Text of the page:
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State v. Vaillancourt

Citation. 122 N.H. 1153, 453 A.2d 1327, 1982 N.H. 530.
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Brief Fact Summary.

The case before the court involves an attempted burglary on the morning of December 8, 1980, at the O’Connor residence in Manchester.

Synopsis of Rule of Law.

The crime of accomplice liability requires the actor to have solicited, aided, agreed to aid, or attempted to aid the principal in planning or committing the offense. The crime thus necessitates some active participation by the accomplice. Accompaniment and observation are not sufficient acts to constitute “aid.”


On the day of the attempted burglary, a neighbor to the O’Connor family observed two men, allegedly the Defendant, David Vaillancourt (Defendant), and Richard Burhoe (Burhoe), standing on the O’Connor’s front porch. Because the two men remained on the porch for nearly ten minutes, the neighbor became suspicious and began to watch them more closely. After ringing the doorbell and conversing with each other, the men allegedly walked to the side of the house where Burhoe allegedly attempted to break into a basement window. During this time, the Defendant allegedly stood by and watched Burhoe attempt to break the window. As a result of the men’s actions, the neighbor notified the police who apprehended the men as they were fleeing the scene.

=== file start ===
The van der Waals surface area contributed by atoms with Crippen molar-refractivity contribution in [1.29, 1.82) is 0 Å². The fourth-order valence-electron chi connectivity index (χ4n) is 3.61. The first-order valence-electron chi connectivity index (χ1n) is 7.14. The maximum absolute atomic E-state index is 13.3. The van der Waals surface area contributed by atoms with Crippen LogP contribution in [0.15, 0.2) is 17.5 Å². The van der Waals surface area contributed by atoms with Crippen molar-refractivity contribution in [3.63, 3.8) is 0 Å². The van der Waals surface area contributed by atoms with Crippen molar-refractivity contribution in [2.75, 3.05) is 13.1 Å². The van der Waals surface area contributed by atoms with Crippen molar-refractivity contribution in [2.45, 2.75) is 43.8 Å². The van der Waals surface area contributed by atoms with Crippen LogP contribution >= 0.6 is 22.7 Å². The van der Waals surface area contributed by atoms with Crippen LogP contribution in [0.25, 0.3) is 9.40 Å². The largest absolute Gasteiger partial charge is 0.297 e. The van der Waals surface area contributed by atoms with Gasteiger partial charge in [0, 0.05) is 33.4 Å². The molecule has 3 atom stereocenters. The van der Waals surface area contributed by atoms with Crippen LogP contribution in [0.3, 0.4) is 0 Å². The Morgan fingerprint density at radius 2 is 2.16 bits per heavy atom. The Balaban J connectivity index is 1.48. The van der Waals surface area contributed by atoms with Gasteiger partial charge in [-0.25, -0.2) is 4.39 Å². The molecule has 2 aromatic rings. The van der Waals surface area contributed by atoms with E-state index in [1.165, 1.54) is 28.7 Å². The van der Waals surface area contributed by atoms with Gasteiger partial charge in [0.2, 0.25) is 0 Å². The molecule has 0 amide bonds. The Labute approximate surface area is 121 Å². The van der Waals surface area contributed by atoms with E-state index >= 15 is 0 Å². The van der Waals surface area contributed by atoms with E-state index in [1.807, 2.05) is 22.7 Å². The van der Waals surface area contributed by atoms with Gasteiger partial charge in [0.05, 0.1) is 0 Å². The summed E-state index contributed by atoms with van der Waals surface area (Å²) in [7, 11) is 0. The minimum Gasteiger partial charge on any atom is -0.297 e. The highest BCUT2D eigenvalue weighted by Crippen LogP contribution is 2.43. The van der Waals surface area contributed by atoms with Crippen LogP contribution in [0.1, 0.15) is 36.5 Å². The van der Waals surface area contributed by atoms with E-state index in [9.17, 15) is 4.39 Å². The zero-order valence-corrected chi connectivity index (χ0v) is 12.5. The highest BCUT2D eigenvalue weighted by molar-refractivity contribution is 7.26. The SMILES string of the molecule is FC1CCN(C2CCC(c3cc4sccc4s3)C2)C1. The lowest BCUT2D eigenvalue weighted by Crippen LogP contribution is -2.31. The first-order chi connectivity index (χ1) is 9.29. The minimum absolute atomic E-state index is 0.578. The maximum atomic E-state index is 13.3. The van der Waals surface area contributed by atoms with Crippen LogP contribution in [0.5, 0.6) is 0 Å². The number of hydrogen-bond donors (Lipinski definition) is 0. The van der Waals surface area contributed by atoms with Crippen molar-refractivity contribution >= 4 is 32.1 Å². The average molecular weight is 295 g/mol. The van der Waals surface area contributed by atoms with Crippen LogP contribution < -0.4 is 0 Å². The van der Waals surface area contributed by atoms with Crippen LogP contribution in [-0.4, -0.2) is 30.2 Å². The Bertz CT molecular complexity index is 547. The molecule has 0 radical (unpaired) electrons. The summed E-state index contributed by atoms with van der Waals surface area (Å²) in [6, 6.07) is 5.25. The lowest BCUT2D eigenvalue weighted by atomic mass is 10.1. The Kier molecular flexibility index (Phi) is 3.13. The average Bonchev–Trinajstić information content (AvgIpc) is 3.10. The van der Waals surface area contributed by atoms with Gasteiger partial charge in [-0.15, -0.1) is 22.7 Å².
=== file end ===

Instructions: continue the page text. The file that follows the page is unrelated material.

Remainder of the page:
Whether the trial court erred in ruling that the indictment against the Defendant was sufficient on its face?


The trial court’s ruling was erroneous. As a result, the decision of the trial court is reversed. Knowledge and mere presence at the scene of the crime cannot support a conviction for accomplice liability because they do not constitute sufficient affirmative acts to satisfy the actus reus requirement.


The indictment in this case alleged more than mere presence by the Defendant. The furnishing of moral support and encouragement in the performance of a crime should be enough to constitute aiding a principal.


The court based its holding on the fact that the Defendant did little more than accompany Burhoe to the scene of the crime and watch him attempt burglary. However, as noted by the majority in their factual discussion and as noted by the dissent, the Defendant and Burhoe spoke with each other at the scene. Since the words exchanged between the two men could be seen as words of encouragement, the indictment against the Defendant may have been sufficient on its face. The majority seemed to ignore the spoken words between the two men, concentrating more on the fact that while Burhoe was attempting to break into the window, the Defendant merely watched. The majority paid little attention to the words that were spoken between the two men while they were on the O’Connor porch for nearly 10 minutes.

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